Monday, August 31, 2009

Villagiano Italiano - girls just want to have fun or wine, pizza and the US Open

The aforementioned is my local pizza eatery in Hartsdale. In fact, it was one of the first places I sought out when I moved here almost two years ago. I visited all of the locally owned stores and shoppes, and interviewed all of the owners, from tailors to dry cleaners, cheese shops and my favorite interviewee - Kat from Giangemi Tailors. I was hoping to create a "Local First" group here. That project has now been taken over by some interns in the amazing Paul Feiner, as in, Greenburgh Town Supervisor's office. Paul Feiner is an absolute genius and along with Orrin Hatch and Ted Kennedy has served several terms and should be the exception for term limits.

Fast forward two years almost and I was in that eatery ordering pizza for dinner, having driven my mum's car to pick it up. I don't get to drive frequently as I don't have a car these days The bus and subway can get me pretty much anywhere I need to go and if not, I rent a car with a friend. It works

I don't eat pizza often as I have lost 50 pounds and am trying to be healthy. I saw two friends engaged in conversation. One of the women had a beautiful purse. I had to compliment her on it. Turns out it came from a local store - we traded stories about deals we had gotten and I told her to check out Kat at Giangemi custom tailors. As fate would have it, she already knows Kat and has been to some sort of purse trade shows with her. Girls just want to have fun and fun was had last night by us all for a few minutes in Villagiano Italiano - Ciao.

I came home and we watched the US Open women's match where we watched Venus kick butt, wounded knee notwithstanding. We munched on the delicious pizza and drank Pinot Grigio from another local wine store (I love local stores) and rounded out the evening watching a couple of episodes of Scrubs from season 8. I love my son and my family.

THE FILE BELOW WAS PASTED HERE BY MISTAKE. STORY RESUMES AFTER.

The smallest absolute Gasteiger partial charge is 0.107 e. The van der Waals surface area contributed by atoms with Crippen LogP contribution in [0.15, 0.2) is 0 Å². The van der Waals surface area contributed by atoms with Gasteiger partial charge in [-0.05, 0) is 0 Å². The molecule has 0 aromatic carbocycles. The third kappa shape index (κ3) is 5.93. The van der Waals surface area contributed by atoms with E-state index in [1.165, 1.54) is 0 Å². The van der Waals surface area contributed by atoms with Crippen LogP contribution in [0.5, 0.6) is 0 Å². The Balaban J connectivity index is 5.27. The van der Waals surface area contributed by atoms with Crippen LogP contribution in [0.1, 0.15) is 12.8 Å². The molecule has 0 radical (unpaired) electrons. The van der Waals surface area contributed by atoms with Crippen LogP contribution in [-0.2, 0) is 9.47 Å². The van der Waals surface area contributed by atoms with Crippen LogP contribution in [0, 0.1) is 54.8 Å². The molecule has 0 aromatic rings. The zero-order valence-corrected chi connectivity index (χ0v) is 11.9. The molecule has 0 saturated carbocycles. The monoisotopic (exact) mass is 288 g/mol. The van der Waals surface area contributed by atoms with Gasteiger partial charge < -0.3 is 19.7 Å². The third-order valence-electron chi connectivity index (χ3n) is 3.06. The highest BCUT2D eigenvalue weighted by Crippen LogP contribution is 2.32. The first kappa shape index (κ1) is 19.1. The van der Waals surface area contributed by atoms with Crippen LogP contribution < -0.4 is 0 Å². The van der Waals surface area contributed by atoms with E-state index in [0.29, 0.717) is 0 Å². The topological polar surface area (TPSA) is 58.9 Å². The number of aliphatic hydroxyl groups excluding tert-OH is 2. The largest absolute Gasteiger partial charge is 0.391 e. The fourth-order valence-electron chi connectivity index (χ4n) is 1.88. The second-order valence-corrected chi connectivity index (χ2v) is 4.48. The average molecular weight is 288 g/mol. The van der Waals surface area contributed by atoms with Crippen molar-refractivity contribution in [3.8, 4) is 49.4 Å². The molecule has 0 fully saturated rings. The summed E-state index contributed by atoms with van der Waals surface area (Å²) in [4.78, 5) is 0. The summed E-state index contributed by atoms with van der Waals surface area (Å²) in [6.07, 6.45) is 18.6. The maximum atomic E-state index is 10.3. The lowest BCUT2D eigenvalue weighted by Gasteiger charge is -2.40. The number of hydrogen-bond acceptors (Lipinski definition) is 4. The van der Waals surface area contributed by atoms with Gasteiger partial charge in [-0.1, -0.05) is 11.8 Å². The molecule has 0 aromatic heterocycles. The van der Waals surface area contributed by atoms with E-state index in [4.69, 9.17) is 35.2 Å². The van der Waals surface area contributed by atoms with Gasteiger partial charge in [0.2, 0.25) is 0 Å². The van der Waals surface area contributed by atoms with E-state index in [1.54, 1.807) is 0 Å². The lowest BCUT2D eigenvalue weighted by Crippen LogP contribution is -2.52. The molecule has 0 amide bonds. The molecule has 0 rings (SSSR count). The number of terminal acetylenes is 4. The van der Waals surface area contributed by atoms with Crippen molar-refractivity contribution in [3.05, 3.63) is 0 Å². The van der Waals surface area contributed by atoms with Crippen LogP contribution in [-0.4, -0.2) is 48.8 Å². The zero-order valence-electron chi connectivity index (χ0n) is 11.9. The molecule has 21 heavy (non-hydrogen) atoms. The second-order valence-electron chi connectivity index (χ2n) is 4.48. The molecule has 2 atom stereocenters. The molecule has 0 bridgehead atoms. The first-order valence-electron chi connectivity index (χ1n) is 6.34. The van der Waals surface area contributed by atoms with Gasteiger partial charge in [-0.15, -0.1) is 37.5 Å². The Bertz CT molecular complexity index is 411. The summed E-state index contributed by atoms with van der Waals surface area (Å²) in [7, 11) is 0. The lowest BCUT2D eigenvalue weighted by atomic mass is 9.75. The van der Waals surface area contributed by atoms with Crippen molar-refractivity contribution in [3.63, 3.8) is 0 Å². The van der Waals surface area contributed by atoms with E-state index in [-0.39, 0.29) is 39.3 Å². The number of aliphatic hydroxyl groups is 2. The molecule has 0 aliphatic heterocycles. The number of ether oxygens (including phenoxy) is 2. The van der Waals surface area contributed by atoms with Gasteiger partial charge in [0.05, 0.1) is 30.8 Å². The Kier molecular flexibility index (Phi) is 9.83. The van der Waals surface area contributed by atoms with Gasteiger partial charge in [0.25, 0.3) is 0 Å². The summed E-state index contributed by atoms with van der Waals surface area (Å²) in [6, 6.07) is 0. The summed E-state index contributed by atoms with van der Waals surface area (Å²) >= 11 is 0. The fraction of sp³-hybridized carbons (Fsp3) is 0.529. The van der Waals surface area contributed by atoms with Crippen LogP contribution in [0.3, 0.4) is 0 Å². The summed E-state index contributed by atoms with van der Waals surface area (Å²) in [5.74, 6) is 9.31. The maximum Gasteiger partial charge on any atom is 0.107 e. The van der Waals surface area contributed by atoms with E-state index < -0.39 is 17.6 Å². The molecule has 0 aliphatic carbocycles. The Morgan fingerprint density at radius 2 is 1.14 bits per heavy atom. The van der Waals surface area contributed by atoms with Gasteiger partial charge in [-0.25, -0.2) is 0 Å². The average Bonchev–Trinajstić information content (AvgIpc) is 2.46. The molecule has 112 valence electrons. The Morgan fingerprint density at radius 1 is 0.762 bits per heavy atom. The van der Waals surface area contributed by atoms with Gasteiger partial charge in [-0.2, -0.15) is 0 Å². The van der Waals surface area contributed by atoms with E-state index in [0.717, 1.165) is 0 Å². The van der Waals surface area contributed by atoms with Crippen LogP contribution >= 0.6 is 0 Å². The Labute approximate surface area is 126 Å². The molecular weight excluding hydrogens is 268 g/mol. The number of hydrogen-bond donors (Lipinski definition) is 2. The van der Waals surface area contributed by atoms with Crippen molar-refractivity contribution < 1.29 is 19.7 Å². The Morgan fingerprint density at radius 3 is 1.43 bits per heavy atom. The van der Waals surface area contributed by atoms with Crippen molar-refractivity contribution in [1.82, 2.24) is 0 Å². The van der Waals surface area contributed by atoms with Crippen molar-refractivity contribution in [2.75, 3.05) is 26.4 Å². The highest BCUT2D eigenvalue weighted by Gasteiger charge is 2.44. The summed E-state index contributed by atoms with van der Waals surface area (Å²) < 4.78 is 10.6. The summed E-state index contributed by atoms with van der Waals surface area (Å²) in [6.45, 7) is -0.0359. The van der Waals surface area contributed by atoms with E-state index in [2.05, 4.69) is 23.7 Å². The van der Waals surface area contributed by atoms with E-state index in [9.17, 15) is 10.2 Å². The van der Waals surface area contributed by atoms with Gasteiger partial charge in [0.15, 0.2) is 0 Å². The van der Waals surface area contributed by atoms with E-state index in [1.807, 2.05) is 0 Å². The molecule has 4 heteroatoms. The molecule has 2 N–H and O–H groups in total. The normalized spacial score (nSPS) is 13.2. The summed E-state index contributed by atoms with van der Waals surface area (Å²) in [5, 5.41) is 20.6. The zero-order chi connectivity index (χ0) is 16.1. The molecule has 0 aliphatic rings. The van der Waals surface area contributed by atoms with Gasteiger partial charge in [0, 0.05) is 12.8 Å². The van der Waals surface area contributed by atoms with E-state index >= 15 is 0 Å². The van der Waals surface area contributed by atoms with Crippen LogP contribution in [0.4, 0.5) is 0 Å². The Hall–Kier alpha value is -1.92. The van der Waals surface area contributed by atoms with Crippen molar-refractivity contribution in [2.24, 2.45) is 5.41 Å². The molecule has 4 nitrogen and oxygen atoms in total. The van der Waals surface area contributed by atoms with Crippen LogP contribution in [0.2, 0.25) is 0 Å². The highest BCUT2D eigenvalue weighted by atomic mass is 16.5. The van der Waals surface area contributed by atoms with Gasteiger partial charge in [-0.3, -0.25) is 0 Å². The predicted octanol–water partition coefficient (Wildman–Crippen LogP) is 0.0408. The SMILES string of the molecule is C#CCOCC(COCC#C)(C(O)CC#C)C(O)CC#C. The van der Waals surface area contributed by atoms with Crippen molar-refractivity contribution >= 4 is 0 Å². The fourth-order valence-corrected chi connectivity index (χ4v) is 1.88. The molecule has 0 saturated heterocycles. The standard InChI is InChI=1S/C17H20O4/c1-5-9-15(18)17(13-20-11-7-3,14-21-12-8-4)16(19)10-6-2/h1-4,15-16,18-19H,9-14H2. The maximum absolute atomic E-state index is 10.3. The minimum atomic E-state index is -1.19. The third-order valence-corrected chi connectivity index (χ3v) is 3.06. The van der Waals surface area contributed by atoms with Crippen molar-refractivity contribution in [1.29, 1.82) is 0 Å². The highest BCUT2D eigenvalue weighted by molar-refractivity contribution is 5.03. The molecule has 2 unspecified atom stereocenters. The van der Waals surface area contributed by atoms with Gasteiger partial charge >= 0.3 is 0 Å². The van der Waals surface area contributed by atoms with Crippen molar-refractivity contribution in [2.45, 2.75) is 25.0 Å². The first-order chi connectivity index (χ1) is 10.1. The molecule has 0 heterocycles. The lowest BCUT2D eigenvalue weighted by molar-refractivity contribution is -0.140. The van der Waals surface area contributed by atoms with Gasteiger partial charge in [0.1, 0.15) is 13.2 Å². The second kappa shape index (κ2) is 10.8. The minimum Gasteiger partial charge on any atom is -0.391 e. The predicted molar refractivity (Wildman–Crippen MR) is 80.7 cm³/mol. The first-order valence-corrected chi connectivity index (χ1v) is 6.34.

I am blessed indeed.

Friday, August 28, 2009

Do teachers need education degrees?

In the August 16th Room for Debate in the NY Times online edition, Robert Stolarik asks this question in a provocative piece.

According to reports and this article, President Obama is considering tying teacher salaries not to their education, but to the success of their students. This man is good - when he gets it right, he just plain gets it right.

Years ago when my kids were in school, they would, on occasion come to me to whine to me about a particular teacher who was giving them a hard time in their perception. I would invariably tell them that their job was to be a good student and to always remember that their teachers already had their education - their job was to get theirs now, too.

Obama has struck on one of the fundamental and core problems in public schools. The reason children continue to fail in inner city schools and why charter schools are on the rise is simple: Teachers continue to get paid no matter the graduation rate of their students. If their pay were tied to success, we would see a mighty change occurring in our school system.

I taught preschool in a former life, my children attended both private and public schools. I became a parent volunteer in the public schools when private school was no longer an option. I knew that it was the only way for me to truly know what was occurring in the schools and with the teachers. I was not wealthy by any means - indeed, I stocked the shelves in a 24 hour mega store in order to be at home for those times when I needed to be in the school volunteering with my children. I had great relationships with all of the teachers of my children. I worked alongside them and they trusted me. My children all did exceptionally well in school and one was even on the National Honor Roll.